Security, or a deterrent?

February 2005 Access Control & Identity Management

There are various approaches to security within the confines of an office park. Often the security is left in the hands of the landlord, who pays for a security guard to man the gate and that is the sum total of security arrangements. However, an increasing number of companies are leaving their premises' security in the hands of their facilities management partner.

Trevor Pierce-Jones, a director of WSP Facilities Management, says it is becoming increasingly common for the developer of an office complex to control design, implementation and disposal, and even the management and operation for a predetermined period of time post completion.

Most office parks nowadays are characterised by a desire for a high level of security, regardless of complex size. The creation of a 'secure environment' through the provision of manned access control, 24-hour security (ongoing operations) and impenetrable perimeter boundaries (design), is an example of the inter-connectedness of project design and ongoing operations.

One of the most common security measures encountered at most office parks is the security guard who controls access to the premises. However, unless properly managed, such security guards are merely a deterrent, according to WSP Facilities Management's, Deon van Zyl.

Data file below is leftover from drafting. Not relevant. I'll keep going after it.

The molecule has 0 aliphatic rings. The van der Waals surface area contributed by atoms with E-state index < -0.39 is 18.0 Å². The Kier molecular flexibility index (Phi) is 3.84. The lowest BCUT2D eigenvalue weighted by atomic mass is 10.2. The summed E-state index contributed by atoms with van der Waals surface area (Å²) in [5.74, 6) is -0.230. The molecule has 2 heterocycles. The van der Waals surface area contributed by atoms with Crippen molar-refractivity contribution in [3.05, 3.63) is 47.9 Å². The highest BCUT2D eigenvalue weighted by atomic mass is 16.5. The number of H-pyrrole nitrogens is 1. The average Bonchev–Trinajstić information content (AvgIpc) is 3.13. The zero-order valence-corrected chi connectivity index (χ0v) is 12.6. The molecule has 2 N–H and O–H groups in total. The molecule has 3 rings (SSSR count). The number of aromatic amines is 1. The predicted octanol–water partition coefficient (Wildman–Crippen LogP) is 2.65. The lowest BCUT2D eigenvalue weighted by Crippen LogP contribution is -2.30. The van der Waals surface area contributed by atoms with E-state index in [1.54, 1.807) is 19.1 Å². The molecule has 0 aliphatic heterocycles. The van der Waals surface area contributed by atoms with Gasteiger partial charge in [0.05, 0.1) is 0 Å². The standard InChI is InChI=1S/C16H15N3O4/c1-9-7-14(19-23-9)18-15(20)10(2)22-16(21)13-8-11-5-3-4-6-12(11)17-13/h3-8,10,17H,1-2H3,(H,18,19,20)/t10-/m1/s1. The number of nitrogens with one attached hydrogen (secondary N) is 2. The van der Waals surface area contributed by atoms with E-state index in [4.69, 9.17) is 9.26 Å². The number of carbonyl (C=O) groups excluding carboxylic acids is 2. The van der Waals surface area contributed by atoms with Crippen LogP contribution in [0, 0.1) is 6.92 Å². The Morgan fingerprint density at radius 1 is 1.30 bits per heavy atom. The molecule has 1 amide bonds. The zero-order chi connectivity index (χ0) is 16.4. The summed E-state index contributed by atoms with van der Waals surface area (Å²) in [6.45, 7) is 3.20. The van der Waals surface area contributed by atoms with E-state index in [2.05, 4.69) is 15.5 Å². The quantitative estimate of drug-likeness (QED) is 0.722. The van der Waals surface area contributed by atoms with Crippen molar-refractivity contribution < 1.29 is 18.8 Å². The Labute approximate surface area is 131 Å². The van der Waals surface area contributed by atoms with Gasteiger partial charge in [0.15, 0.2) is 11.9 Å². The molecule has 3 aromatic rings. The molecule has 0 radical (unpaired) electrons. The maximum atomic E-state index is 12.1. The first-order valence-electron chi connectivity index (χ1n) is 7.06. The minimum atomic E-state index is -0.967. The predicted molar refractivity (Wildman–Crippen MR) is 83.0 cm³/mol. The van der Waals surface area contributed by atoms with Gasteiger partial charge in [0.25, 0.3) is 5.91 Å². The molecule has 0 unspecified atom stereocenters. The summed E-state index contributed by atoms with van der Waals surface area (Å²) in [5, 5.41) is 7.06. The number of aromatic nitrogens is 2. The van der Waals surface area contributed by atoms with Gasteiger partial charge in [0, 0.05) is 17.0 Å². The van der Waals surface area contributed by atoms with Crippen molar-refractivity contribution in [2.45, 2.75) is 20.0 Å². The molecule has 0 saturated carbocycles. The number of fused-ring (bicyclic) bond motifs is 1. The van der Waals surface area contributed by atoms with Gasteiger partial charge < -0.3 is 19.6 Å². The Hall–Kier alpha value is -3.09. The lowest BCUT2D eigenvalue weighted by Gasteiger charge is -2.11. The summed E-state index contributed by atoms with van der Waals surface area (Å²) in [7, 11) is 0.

Easily implemented measures such as random boot searches, access control and visitor control all contribute to a sense of security.

At one extreme, security measures for office complexes can also be extremely hi-tech, including measures such as fingerprint recognition, CCTV and wireless technology, or can be as simple as access control and visitor control. Some companies within office parks even go so far as to protect themselves against industrial espionage. This is particularly true of IT companies.

Pierce-Jones points out that beyond merely managing and operating these office parks once completed, there is an opportunity being created for facilities management input into the concept and design process while still on the drawing board, assisting in designing solutions that will be appropriate and cost-effective once developments are fully operational.

These include the installation and maintenance of CCTV, access control and parking access, although the extent of security measures implemented in an office park environment is often dependent on the available budget versus the value of the goods to be protected. Van Zyl concludes by pointing out that while it is all well and good to have all of these security measures in place, if the information gathered by, for instance, CCTV, is not audited on a regular basis, then it is of no use whatsoever as a security measure. Systematic processes should therefore be in place to ensure maximum benefit is derived from any technology and systems installed.

For more information contact WSP Group SA, Trevor Pierce-Jones, 011 233 7900,


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